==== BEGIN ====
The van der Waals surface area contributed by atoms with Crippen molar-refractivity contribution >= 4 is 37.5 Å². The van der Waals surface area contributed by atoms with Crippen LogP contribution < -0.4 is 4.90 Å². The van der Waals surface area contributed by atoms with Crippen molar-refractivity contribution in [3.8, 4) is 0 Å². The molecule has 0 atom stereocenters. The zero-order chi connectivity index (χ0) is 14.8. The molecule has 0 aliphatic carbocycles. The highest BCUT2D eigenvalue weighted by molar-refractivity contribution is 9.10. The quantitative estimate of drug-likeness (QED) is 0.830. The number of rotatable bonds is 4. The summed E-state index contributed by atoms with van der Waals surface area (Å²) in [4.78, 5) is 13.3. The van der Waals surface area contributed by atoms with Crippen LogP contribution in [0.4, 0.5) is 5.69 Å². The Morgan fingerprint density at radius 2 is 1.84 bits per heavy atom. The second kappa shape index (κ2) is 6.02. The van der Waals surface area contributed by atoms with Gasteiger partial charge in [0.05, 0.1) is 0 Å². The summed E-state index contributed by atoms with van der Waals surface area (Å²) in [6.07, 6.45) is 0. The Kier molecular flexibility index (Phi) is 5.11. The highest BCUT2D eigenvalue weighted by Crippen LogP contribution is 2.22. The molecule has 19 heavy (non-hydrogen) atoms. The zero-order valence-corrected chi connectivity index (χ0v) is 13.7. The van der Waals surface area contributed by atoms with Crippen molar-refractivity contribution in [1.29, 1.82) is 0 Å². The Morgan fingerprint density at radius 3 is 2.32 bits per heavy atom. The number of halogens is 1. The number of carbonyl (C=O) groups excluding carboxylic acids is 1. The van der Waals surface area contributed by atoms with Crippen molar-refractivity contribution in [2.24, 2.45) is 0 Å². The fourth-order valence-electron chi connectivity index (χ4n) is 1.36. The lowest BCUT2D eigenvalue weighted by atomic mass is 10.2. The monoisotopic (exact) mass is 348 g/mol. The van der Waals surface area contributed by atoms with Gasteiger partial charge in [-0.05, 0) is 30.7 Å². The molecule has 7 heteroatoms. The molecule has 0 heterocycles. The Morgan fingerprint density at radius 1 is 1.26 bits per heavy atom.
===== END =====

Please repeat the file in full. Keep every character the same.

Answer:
The van der Waals surface area contributed by atoms with Crippen molar-refractivity contribution >= 4 is 37.5 Å². The van der Waals surface area contributed by atoms with Crippen LogP contribution < -0.4 is 4.90 Å². The van der Waals surface area contributed by atoms with Crippen molar-refractivity contribution in [3.8, 4) is 0 Å². The molecule has 0 atom stereocenters. The zero-order chi connectivity index (χ0) is 14.8. The molecule has 0 aliphatic carbocycles. The highest BCUT2D eigenvalue weighted by molar-refractivity contribution is 9.10. The quantitative estimate of drug-likeness (QED) is 0.830. The number of rotatable bonds is 4. The summed E-state index contributed by atoms with van der Waals surface area (Å²) in [4.78, 5) is 13.3. The van der Waals surface area contributed by atoms with Crippen LogP contribution in [0.4, 0.5) is 5.69 Å². The Morgan fingerprint density at radius 2 is 1.84 bits per heavy atom. The second kappa shape index (κ2) is 6.02. The van der Waals surface area contributed by atoms with Gasteiger partial charge in [0.05, 0.1) is 0 Å². The summed E-state index contributed by atoms with van der Waals surface area (Å²) in [6.07, 6.45) is 0. The Kier molecular flexibility index (Phi) is 5.11. The highest BCUT2D eigenvalue weighted by Crippen LogP contribution is 2.22. The molecule has 19 heavy (non-hydrogen) atoms. The zero-order valence-corrected chi connectivity index (χ0v) is 13.7. The van der Waals surface area contributed by atoms with Crippen molar-refractivity contribution in [1.29, 1.82) is 0 Å². The Morgan fingerprint density at radius 3 is 2.32 bits per heavy atom. The number of halogens is 1. The number of carbonyl (C=O) groups excluding carboxylic acids is 1. The van der Waals surface area contributed by atoms with Crippen molar-refractivity contribution in [2.24, 2.45) is 0 Å². The fourth-order valence-electron chi connectivity index (χ4n) is 1.36. The lowest BCUT2D eigenvalue weighted by atomic mass is 10.2. The monoisotopic (exact) mass is 348 g/mol. The van der Waals surface area contributed by atoms with Gasteiger partial charge in [-0.05, 0) is 30.7 Å². The molecule has 7 heteroatoms. The molecule has 0 heterocycles. The Morgan fingerprint density at radius 1 is 1.26 bits per heavy atom.